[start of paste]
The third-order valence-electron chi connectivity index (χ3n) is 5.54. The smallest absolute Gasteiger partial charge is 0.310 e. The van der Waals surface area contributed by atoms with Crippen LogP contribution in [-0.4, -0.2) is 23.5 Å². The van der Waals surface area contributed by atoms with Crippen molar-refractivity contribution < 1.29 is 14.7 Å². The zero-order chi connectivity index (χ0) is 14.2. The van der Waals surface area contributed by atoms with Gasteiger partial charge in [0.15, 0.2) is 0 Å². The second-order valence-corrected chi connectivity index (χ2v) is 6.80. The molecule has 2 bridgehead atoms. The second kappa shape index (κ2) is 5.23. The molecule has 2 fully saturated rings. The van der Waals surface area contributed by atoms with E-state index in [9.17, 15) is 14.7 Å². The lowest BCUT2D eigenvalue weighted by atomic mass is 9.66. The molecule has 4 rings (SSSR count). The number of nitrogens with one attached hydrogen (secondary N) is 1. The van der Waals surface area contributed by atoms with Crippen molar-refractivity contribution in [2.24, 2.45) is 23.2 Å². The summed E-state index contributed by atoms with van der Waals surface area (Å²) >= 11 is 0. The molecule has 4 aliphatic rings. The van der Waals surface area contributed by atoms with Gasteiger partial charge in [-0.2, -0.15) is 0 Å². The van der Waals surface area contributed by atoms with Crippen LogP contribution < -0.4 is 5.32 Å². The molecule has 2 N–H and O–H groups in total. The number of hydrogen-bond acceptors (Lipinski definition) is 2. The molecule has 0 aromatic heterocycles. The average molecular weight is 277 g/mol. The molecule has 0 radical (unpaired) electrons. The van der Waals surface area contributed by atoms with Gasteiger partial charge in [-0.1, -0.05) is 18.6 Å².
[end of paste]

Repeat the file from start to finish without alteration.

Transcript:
The third-order valence-electron chi connectivity index (χ3n) is 5.54. The smallest absolute Gasteiger partial charge is 0.310 e. The van der Waals surface area contributed by atoms with Crippen LogP contribution in [-0.4, -0.2) is 23.5 Å². The van der Waals surface area contributed by atoms with Crippen molar-refractivity contribution < 1.29 is 14.7 Å². The zero-order chi connectivity index (χ0) is 14.2. The van der Waals surface area contributed by atoms with Gasteiger partial charge in [0.15, 0.2) is 0 Å². The second-order valence-corrected chi connectivity index (χ2v) is 6.80. The molecule has 2 bridgehead atoms. The second kappa shape index (κ2) is 5.23. The molecule has 2 fully saturated rings. The van der Waals surface area contributed by atoms with E-state index in [9.17, 15) is 14.7 Å². The lowest BCUT2D eigenvalue weighted by atomic mass is 9.66. The molecule has 4 rings (SSSR count). The number of nitrogens with one attached hydrogen (secondary N) is 1. The van der Waals surface area contributed by atoms with Crippen molar-refractivity contribution in [2.24, 2.45) is 23.2 Å². The summed E-state index contributed by atoms with van der Waals surface area (Å²) >= 11 is 0. The molecule has 4 aliphatic rings. The van der Waals surface area contributed by atoms with Gasteiger partial charge in [-0.2, -0.15) is 0 Å². The van der Waals surface area contributed by atoms with Crippen LogP contribution < -0.4 is 5.32 Å². The molecule has 2 N–H and O–H groups in total. The number of hydrogen-bond acceptors (Lipinski definition) is 2. The molecule has 0 aromatic heterocycles. The average molecular weight is 277 g/mol. The molecule has 0 radical (unpaired) electrons. The van der Waals surface area contributed by atoms with Gasteiger partial charge in [-0.1, -0.05) is 18.6 Å².